“Some tasks require levels of accuracy greater than what a robot can deliver”


José Manuel Guerra Verdejo, manufacturing engineering manager for aerostructures at Aernnova

Aernnova is a leading designer and manufacturer of aerostructures such as wings, stabilisers and fuselages for Europe’s main OEMs. During this interview, José Manuel Guerra Verdejo describes the technological challenges currently faced by the aeronautical industry with regard to how production demands can be met in this sector to further automate and improve the efficiency of industrial robots.

What challenges is the aeronautical sector facing and what are the implications for Aernnova?

The main challenges the aeronautical industry is currently dealing with are related to sustainability, production capacity and cost reductions for airplanes currently in the production stage and for new developments that will eventually arrive and are implicitly associated with two interrelated objectives:

  1. The strengthening of processes to diminish variability and increase the reliability of production resources.
  2. A rapid acceleration of production rates to ensure that products can be delivered to customers when demanded by the market and to provide delay-free coverage.

Aernnova´s response as a TIER-1 company supplying different structures to leading OEMs in the aeronautical sector has given rise to changes in the production model that are more focused on providing assembly lines specifically designed to accommodate different products and meet high levels of demand never achieved in commercial programmes.

Consequently, the major technological leap required to achieve absolute control of essential processes such as drilling, inspection and riveting will allow production lines to be strengthened and deliver goods to our customers in a timely manner in addition to helping us learn how ‘zero defects’ can be achieved in a predictive manner.

Repetitiveness is the key advantage automation provides and allows us to achieve stability in terms of process results every time it is carried out. It is, in fact, a lever that allows substantial leaps to be made when production efficiency is to be improved. 

As it is known that, in this situation, increasing the level of automation is one the most important challenges, could you name some of the most strategic knowledge-related elements and technologies required to ensure this transition?

Production lines already operating in the sector associated with aerostructures and multi-product companies are characterised by numerous manual activities. We are applying automatic robot operations to tasks featuring a high degree of process efficiency. Our new tools are obviously related to technologies associated with the digital industry.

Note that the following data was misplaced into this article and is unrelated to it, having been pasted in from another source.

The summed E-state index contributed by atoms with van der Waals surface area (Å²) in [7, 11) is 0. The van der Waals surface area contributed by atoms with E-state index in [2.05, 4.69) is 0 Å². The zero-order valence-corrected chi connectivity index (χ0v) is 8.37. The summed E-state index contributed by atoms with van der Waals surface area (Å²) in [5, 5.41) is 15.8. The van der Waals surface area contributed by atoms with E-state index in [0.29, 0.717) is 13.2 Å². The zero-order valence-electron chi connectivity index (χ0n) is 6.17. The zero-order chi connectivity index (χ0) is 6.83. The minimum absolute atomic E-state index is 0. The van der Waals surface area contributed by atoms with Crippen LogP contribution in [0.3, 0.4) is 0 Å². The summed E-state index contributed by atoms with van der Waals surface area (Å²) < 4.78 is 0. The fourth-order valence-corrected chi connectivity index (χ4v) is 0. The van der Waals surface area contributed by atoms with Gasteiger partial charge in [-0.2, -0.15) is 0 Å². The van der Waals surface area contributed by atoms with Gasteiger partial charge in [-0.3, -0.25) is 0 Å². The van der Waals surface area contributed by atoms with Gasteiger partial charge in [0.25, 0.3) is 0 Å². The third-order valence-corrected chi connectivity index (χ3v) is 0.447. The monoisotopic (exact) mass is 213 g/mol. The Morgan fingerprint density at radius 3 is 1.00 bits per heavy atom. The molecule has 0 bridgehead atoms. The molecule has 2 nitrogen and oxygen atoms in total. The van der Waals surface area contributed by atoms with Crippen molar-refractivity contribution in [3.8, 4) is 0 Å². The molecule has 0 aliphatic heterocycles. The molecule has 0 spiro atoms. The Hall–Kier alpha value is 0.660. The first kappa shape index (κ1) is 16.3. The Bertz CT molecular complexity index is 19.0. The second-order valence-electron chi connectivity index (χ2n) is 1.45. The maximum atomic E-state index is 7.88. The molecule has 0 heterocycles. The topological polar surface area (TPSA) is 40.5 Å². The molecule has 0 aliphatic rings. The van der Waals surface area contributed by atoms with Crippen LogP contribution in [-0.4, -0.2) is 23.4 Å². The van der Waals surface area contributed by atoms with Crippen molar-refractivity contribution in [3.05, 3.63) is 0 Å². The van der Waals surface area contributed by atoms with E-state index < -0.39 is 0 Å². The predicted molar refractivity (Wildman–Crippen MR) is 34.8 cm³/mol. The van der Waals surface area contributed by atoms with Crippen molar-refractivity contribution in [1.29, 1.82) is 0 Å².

We are transforming our automatic processes into preventive quality systems to guarantee their full availability and obtain products in accordance with engineering requirements. We are assisted by AI to maintain the robustness of production systems with regard to automated and manual tasks that coexist within a mutual balance where no deviations can be tolerated. 

As our ultimate goal consists in avoiding all types of assembly line shutdowns, we have been forced to focus on the preventive-detective stage for any kind of risk to intervene in an early stage to prevent defects in our end products.   

All of the specialised technical knowledge at the disposal of the industrialisation and production department has been geared towards meeting all programming requirements, multi-stack and multilateral drilling strategies, sequences, parameters… 

Innovative solutions have been applied to the pulsating production line as well as to the multi-product cell. Artificial vision, sensoring, data analysis and monitoring of key parameters have been incorporated to both of them. Even so, more developments will take place in the future and there will be a more extensive deployment of AI to make improvements with regard to product-environment inspections, metrological support and digital twins to modulate production flows and performance adequately.  

What role is being played by robots and their enhanced features in this transition?

As described generically, the main strength of a robot is that it can perform repetitive tasks, although accuracy is a weakness.

In Aernnova’s case, repetitive tasks are associated with the drilling of aeronautical components for which a higher level of accuracy is required and this cannot be achieved by a robot.

In drilling operations, the degree of robot accuracy affects compliance in terms of accurate positioning which, when addressed exclusively from the perspective quality parameters, is directly related to distances from the edge, spacing between drillings, distances from radii or echelons. This NON-quality has direct repercussions with regard to potential losses in terms of production, money and faulty parts.

One of the main objectives of the project in which Tekniker will be involved will consist in improving this feature.

How would you rate Tekniker’s vision and scientific-technological capabilities in this transformation process? 

Aernnova’s goal is to ensure robot accuracy in a location programmed off-line and for which the definition of the robot’s positions and parameters must be taken into account.

Two lines of work were proposed subsequent to reporting these needs to Tekniker, namely:

  1. Correcting the parameters of the controllers used by the robot, although there are limits to this manipulation.
  2. Working with real-life and theoretical system models, integrating directly on trajectory positions based on having previously calculated the amount of repositioning required to minimise errors.

Aernnova has the utmost confidence that this development will make progress as demonstrated by the conversations held with Tekniker and the demonstrators presented at their facilities.